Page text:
Nurseries: CIBART also developed village level nurseries and model plots on some farmers’ lands. 30 farmers planted bamboo on their boundaries. One hardening centre for tissue culture plants with a capacity of 300,000 plants per year was established in Ukai village and one nursery was established in Manpur village with a capacity of 20,000 plants per year. Training and skill enhancement: The community had expertise in weaving and CIBART facilitated their transition from only weaving to furniture making and construction structures. Two common facility centres were set up and intensive training on bamboo furniture were given. Every year two batches of artisans received intensive inputs on bamboo furniture making and over 100 trained artisans are now employed at four CFCs on a full time basis. Trainee artisans received training on handling different tools and machines; participated in designing processes and trained in every stage of furniture making. CIBART also established “village level intermediary units' for those interested artisans residing in distant villages. CIBART trained over 160 artisans in bamboo construction techniques, development of simplified technologies of bamboo testing, bamboo treatment systems, making bamboo panels and joints so that these can be done locally by using local tools and methods for various bamboo structures. Bamboo eco-tourist villages, bamboo gazebos, bamboo cottages and tree houses are some of the structural applications.

Common facility centres: CIBART has four common facility centres (CFCs). All four centres are now self supporting and include plantations for raw material. School desks and furniture have found acceptance in government schools; furniture and cottages including interiors have been completed for individuals/companies/government agencies; eco-tourist villages have been developed for the government, and a retail outlet sells handicrafts and made to order products manufactured by these centres. The CFCs at Ukai and Manpur are business enterprises which are self sustaining through orders for constructing bamboo eco-tourist villages with bamboo tree houses, gazebos and cottages with interiors of bamboo and with bamboo furniture. These CFCs are also a training hub for artisans. The CFCs at Vyara was supported by Adani Foundation and is supported by orders received from the Foundation.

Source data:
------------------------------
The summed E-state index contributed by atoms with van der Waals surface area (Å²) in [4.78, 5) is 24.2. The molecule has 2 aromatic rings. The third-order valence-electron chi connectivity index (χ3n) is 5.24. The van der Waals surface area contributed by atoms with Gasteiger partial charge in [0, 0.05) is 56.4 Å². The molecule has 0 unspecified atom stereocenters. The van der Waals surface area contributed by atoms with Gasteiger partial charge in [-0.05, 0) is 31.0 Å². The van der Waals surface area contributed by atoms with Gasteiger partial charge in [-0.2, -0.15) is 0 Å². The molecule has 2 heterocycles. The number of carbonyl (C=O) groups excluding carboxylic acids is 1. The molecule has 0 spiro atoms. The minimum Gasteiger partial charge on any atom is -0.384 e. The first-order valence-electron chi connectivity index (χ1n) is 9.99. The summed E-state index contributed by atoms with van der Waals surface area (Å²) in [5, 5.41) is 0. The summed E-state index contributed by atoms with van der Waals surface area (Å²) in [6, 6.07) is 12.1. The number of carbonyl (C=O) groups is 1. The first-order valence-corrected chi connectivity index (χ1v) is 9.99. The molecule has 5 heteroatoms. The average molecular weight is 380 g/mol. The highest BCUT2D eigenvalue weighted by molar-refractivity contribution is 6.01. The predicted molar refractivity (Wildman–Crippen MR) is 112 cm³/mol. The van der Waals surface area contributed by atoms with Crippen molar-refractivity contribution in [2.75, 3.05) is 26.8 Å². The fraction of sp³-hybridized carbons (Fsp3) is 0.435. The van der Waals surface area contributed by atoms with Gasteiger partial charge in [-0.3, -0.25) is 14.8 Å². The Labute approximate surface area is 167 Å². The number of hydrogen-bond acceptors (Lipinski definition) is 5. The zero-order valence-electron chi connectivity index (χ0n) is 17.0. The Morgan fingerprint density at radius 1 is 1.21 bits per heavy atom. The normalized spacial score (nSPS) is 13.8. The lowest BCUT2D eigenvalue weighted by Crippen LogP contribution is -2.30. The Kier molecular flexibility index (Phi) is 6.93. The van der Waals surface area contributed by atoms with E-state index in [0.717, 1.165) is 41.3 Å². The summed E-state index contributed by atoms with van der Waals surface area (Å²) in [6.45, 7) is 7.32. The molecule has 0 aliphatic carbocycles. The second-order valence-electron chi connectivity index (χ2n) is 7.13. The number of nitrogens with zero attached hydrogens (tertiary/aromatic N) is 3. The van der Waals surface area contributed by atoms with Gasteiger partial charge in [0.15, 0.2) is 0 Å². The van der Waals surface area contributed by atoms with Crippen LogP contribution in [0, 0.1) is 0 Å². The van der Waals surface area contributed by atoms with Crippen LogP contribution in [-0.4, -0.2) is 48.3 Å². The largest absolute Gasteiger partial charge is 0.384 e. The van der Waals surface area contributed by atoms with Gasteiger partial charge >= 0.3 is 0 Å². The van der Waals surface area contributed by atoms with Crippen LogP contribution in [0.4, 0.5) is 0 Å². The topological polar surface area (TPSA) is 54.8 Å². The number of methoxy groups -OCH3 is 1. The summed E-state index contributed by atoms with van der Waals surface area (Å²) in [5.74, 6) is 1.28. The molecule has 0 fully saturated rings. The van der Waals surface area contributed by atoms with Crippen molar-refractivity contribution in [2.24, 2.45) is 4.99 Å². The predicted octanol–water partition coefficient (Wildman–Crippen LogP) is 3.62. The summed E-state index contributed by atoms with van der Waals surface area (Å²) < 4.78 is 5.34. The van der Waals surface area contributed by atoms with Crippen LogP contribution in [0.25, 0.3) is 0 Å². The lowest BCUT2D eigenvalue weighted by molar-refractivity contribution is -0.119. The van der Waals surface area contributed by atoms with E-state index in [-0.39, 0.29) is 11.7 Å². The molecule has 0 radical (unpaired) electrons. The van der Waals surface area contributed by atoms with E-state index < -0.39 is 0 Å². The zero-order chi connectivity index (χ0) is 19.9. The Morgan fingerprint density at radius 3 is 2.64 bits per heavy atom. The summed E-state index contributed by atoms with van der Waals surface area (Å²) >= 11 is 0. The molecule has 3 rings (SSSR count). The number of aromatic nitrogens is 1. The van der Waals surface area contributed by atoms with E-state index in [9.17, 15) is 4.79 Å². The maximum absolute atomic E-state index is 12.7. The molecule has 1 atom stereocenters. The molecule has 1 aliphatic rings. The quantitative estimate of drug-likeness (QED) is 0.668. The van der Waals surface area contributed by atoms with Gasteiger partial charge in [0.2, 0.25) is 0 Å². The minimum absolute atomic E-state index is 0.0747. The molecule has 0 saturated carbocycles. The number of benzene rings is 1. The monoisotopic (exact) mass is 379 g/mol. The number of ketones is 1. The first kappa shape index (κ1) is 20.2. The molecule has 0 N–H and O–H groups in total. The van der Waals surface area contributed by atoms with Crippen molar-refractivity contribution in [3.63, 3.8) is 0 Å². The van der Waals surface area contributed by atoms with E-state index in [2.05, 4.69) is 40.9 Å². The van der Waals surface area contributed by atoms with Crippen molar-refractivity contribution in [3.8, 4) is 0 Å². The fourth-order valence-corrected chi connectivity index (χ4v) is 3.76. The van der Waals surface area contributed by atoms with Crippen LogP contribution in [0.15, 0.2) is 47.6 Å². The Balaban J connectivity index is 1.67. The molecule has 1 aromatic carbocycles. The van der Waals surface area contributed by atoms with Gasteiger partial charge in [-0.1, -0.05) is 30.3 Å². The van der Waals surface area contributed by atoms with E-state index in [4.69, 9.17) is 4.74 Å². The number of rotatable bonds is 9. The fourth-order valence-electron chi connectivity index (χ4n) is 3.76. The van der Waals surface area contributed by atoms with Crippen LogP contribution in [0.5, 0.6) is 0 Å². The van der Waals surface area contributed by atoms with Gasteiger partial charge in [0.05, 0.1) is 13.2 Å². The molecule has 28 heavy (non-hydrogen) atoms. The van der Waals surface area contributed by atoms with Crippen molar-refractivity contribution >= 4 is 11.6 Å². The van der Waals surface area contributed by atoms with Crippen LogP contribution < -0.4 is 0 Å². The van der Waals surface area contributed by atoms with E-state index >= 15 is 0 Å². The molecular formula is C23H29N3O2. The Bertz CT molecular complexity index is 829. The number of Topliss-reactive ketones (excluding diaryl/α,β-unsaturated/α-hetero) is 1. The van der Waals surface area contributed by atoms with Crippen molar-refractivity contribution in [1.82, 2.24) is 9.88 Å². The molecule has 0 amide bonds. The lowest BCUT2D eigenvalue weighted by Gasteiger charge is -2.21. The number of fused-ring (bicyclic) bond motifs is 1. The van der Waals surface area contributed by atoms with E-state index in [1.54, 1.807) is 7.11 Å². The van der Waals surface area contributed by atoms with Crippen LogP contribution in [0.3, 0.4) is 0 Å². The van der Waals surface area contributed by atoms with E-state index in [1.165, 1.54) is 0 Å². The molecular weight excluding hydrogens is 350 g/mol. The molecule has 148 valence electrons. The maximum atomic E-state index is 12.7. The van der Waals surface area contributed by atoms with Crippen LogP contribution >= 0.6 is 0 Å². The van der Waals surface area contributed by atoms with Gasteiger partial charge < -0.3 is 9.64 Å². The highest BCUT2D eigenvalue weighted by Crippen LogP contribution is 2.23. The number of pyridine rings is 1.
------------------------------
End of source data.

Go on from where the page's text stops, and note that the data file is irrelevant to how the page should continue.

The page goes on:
Training of Trainers from KSBM
CIBART conducted a Training of Trainers (ToT) residential programme for 15 master craftsmen from the Kerala State Bamboo Mission (KSBM) in its common facility centre in Ukai. The master craftsman level artisans were skilled; they use pressure vacuum treatment in products and structures made by them. Therefore, the ToT programme was for advanced level of training over a period of 15 days. Eight master craftsmen were trained in new marketable furniture making, and seven were trined in building structures and construction products.

After assessing skill gaps of the artisans, they were trained in design processes and creating components – from conceptual drawing to preparing each component – using a step-wise process for both building structures and construction products, and furniture making. The training was to help them to train artisans working in the same area when they return to Kerala, increase competitiveness and learning on new product development, and increase their product base particularly to cope with new product demands both in construction products and building structures.